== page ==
Successful new baits can be difficult to find. Do the words umbrella rig, square bill or sexy shad have any meaning to you? How about Neko rig, LiveTarget Sunfish or Shadow Rap? Trying out the latest and greatest bait, color or technique is a big allure of bass fishing (no pun intended).
Jumping on the bandwagon and having success can sometimes be harder than all of the “hype” or “buzz” a new bait would create. Often many new baits suffer an early retirement into the dark corners of our tackle boxes never to see the light of day again! Here’s how to avoid an empty live well and to have success with a new bait, color or technique.
Successful New Baits Familiarity Breads Comfort!
When selecting a new lure, make selections based on a familiar or confidence color. Conversely, when trying out a new color, select confidence lures to experiment with. Choosing a new lure in a new color is often the kiss of death with certain failure. Remember confidence is key. As an example, several years ago beaver style baits were extremely popular, and I wanted to learn how to use them. With hundreds of brands, styles, and colors to choose from, I didn’t know where to start. I picked the Bitter’s Muskrat model since I already had experience and confidence in their brand of baits. I next selected one of my favorite soft plastic colors, Junebug. I immediately had success with my new bait, and since then have expanded to other colors, brands and models of beaver baits!
Successful New Baits Location is Everything!
When determining where to test out a new bait, make careful consideration of location. Pick confidence bodies of water and locations at those waterways. These places can be based on previous success or seasonal patterns. Never experiment with a new lure when the fish aren’t biting. This often results in frustration and the bandwagon early retirement. One of my favorite testing grounds for new lures is a retention pond in my neighborhood. Fish congregate year round in front of a double culvert pipe. It is the perfect place to test out new lures as I am extremely confident there are fish present.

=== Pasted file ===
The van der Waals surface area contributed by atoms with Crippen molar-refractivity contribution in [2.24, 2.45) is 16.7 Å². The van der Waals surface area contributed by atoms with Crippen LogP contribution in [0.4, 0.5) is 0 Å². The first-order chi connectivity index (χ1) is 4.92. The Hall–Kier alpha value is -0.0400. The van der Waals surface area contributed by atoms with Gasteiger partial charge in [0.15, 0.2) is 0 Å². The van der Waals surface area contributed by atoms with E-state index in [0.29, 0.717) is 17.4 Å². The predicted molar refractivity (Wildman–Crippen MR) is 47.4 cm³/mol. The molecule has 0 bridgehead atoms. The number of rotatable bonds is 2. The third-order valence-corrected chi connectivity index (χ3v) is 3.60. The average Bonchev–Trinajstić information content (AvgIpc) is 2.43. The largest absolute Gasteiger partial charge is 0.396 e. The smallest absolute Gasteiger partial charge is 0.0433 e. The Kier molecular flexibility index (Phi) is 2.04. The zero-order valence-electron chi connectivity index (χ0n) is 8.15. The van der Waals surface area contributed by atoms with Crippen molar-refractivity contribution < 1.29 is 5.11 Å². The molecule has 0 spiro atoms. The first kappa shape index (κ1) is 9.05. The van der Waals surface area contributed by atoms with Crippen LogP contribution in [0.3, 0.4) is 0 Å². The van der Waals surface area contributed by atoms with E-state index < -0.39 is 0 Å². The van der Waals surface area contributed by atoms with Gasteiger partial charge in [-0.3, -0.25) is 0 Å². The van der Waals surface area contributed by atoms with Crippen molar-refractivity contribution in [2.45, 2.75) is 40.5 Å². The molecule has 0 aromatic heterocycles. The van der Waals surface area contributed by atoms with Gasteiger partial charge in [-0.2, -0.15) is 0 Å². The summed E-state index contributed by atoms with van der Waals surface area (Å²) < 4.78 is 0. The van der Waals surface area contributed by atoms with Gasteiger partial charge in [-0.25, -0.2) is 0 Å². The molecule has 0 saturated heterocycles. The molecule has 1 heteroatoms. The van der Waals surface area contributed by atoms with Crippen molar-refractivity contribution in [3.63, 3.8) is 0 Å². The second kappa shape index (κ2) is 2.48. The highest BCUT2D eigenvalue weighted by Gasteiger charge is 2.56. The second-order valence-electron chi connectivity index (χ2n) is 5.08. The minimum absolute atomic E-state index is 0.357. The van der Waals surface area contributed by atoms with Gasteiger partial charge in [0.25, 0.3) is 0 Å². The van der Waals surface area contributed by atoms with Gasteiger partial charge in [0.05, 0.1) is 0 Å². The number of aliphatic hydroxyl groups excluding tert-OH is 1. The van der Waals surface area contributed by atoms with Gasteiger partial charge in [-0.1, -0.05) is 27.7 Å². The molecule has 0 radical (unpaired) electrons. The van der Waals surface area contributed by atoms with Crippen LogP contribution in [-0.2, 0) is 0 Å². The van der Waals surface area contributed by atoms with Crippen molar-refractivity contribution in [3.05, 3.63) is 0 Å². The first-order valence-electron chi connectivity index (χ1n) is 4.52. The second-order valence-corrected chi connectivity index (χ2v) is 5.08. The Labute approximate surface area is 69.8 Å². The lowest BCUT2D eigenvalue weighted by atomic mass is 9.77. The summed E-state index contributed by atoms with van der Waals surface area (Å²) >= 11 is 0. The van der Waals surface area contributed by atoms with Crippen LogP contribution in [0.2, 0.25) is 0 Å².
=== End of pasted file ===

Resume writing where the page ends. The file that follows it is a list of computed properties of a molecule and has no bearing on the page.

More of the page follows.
As an example, when the drop shot technique became popular, I was fortunate enough to win some drop shot worms in the monthly Ultimatebass.com contest. I headed right over to my favorite retention pond and quickly picked up two small bass on my new technique. Afterward, I struggled, not having any more strikes. I would have normally switched over to one of my old favorite lures but decided to vary my retrieve as I had extreme confidence there were better quality fish at the pipe. Boy was I surprised when I immediately started catching quality fish by drastically slowing my retrieve. The highlight of my day, a 9 lb. bass engulfed my drop shot worm as I barely moved the bait inches in front of the pipe! Testing out my new technique turned into the fish of a lifetime!
Successful New Baits Match the Hatch!
When trying out a new lure or technique, match the bait or color to the forage bass have available in the body of water being fished. A new shad pattern may not yield any results in waterways with bluegill as a primary forage. It is important to learn what types of food are available to bass in the waterway being fished. This will remove the guessing when deciding which new bait to try.
When hollowed body frogs became popular, I just had to jump on this bandwagon. Before making a purchase based on emotion or impulse, I went to one of my favorite bodies of water to check out the forage. I remember seeing frogs jumping around as I fished the pond, but never really paid any attention as to what species and color they were. I determined they were the common bullfrog and bingo; bullfrog is my test color. I purchased a Spro Bonzeye Frog in a natural bullfrog color. I quickly had success with my new bait and as a result gained the confidence needed to purchase other brands, styles and colors.
In summary, try having confidence in as many variables as possible when picking out a new bait, lure or technique. Familiarities such as brand of bait, color, forage base and location can all lead to success. Taking control of experimentation is better than a “roll of the dice” and leaving success to chance. Try the above tips when testing out a new lure. You’ll be glad you did!